The most challenging clinical cases usually are the ones where patients are suffering from existential distress, or in other words, loss of purpose in life in the face of suffering. I would also name it "depression of the soul." Fortunately, there are ways to approach these problems.
One that I use frequently and I teach medical residents is the one developed by the great Jewish psychiatrist, Viktor Frankl. After losing his family and surviving a concentration camp, he managed to write his masterpiece Man's search for meaning. In it, he makes the point that people can find meaning in life: by creating a work or doing a deed, by experiencing something or encountering someone (the meaning of love) and by the attitude one takes toward unavoidable suffering (the meaning in suffering). He was fond of repeating Nietzsche's words: "He who has a why to live can bear with almost any how."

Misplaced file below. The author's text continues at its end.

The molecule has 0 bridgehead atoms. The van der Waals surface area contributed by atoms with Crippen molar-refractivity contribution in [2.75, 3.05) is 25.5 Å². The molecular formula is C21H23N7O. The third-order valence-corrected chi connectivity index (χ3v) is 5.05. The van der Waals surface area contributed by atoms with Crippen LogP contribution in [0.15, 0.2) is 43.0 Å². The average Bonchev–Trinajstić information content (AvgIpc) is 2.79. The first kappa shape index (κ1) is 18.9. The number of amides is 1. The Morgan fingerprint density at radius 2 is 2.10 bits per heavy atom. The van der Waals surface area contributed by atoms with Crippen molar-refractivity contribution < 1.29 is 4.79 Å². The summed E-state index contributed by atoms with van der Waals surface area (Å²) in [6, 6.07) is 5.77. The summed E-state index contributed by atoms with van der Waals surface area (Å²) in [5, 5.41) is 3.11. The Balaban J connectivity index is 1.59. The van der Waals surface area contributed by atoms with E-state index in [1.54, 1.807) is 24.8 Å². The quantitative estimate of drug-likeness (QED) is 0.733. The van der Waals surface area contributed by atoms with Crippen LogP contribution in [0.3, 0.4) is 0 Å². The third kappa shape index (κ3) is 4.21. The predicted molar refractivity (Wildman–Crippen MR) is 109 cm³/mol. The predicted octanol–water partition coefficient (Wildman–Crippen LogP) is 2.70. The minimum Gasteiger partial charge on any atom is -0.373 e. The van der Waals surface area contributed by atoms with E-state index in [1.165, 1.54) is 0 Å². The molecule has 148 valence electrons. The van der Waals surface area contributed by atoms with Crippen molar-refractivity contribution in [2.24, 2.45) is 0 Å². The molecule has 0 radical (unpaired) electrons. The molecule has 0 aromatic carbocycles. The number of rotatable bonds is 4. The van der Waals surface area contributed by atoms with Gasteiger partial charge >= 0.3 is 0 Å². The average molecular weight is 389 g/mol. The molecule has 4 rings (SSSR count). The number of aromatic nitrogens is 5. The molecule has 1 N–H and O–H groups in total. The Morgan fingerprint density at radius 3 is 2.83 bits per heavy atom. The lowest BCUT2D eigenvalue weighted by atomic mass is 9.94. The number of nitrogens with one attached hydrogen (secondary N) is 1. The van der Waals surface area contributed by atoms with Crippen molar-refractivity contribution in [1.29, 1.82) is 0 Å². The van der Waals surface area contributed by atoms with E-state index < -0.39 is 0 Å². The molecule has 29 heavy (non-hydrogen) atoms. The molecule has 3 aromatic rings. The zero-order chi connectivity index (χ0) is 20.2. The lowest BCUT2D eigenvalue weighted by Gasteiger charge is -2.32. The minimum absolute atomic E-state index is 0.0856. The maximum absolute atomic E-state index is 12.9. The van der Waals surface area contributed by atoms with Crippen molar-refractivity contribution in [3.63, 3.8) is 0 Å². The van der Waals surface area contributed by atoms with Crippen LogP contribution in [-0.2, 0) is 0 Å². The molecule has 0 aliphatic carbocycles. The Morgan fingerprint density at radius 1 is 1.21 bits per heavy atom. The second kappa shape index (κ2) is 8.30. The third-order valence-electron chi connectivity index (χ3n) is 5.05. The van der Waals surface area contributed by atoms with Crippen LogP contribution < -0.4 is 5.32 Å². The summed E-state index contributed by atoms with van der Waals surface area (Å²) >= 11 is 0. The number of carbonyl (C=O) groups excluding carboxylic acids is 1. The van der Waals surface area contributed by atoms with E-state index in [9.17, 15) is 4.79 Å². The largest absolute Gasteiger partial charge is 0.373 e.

He challenges us to go beyond ourselves and move to a level where we can find meaning outside our own human limitations.
I heard of a South American young man dying of AIDS and complicated with a rare type of cancer. His daily request was to be euthanized. His treating physician asked one of the hospital volunteers to offer to visit him. The doctor noted his request stopped, and one week later, the doctor asked the man why he was not interested in euthanasia anymore. His response was: "I do not want to die; now, I have a friend."
In the face of unavoidable suffering, this man chose to find meaning in encountering someone. It is a personal choice, one which a physician does make for the patient.
At the end, as Viktor Frankl says: "love is the only way to grasp another human being in the innermost core of his personality."
René Leiva, MD,
We need more physicians like Rene Leiva who choose to care for their patients and reject the concept of killing them.
Link to the letter in the Ottawa Citizen: